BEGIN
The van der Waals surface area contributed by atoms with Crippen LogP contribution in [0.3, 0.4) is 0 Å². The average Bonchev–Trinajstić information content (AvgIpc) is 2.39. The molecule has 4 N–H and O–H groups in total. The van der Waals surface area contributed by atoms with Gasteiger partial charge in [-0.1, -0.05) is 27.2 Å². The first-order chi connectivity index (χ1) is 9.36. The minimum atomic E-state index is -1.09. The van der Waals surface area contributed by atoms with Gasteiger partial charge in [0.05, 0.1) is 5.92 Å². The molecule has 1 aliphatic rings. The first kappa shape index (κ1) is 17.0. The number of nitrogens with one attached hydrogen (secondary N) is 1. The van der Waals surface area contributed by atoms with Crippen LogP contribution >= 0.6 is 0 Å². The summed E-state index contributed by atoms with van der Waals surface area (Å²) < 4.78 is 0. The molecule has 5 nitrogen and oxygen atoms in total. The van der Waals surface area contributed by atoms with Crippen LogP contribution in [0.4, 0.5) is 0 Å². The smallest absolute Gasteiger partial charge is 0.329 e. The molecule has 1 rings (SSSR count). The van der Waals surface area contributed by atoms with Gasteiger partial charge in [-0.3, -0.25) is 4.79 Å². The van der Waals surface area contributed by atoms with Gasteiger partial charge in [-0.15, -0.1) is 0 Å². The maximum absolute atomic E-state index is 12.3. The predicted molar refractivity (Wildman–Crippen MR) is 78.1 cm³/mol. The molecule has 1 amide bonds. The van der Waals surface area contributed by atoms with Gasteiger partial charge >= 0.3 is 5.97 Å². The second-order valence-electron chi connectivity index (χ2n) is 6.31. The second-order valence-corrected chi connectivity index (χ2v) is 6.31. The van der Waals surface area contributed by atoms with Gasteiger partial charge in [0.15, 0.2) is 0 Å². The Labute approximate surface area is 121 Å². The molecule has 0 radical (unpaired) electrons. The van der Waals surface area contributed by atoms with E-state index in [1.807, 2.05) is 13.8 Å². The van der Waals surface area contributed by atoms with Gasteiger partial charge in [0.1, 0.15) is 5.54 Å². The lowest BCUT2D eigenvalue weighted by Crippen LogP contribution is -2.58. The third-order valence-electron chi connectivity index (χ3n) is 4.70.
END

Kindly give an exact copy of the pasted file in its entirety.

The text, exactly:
The van der Waals surface area contributed by atoms with Crippen LogP contribution in [0.3, 0.4) is 0 Å². The average Bonchev–Trinajstić information content (AvgIpc) is 2.39. The molecule has 4 N–H and O–H groups in total. The van der Waals surface area contributed by atoms with Gasteiger partial charge in [-0.1, -0.05) is 27.2 Å². The first-order chi connectivity index (χ1) is 9.36. The minimum atomic E-state index is -1.09. The van der Waals surface area contributed by atoms with Gasteiger partial charge in [0.05, 0.1) is 5.92 Å². The molecule has 1 aliphatic rings. The first kappa shape index (κ1) is 17.0. The number of nitrogens with one attached hydrogen (secondary N) is 1. The van der Waals surface area contributed by atoms with Crippen LogP contribution >= 0.6 is 0 Å². The summed E-state index contributed by atoms with van der Waals surface area (Å²) < 4.78 is 0. The molecule has 5 nitrogen and oxygen atoms in total. The van der Waals surface area contributed by atoms with Crippen LogP contribution in [0.4, 0.5) is 0 Å². The smallest absolute Gasteiger partial charge is 0.329 e. The molecule has 1 rings (SSSR count). The van der Waals surface area contributed by atoms with Gasteiger partial charge in [-0.3, -0.25) is 4.79 Å². The van der Waals surface area contributed by atoms with Gasteiger partial charge in [-0.15, -0.1) is 0 Å². The maximum absolute atomic E-state index is 12.3. The predicted molar refractivity (Wildman–Crippen MR) is 78.1 cm³/mol. The molecule has 1 amide bonds. The van der Waals surface area contributed by atoms with Gasteiger partial charge >= 0.3 is 5.97 Å². The second-order valence-electron chi connectivity index (χ2n) is 6.31. The second-order valence-corrected chi connectivity index (χ2v) is 6.31. The van der Waals surface area contributed by atoms with Gasteiger partial charge in [0.15, 0.2) is 0 Å². The Labute approximate surface area is 121 Å². The molecule has 0 radical (unpaired) electrons. The van der Waals surface area contributed by atoms with E-state index in [1.807, 2.05) is 13.8 Å². The van der Waals surface area contributed by atoms with Gasteiger partial charge in [0.1, 0.15) is 5.54 Å². The lowest BCUT2D eigenvalue weighted by Crippen LogP contribution is -2.58. The third-order valence-electron chi connectivity index (χ3n) is 4.70.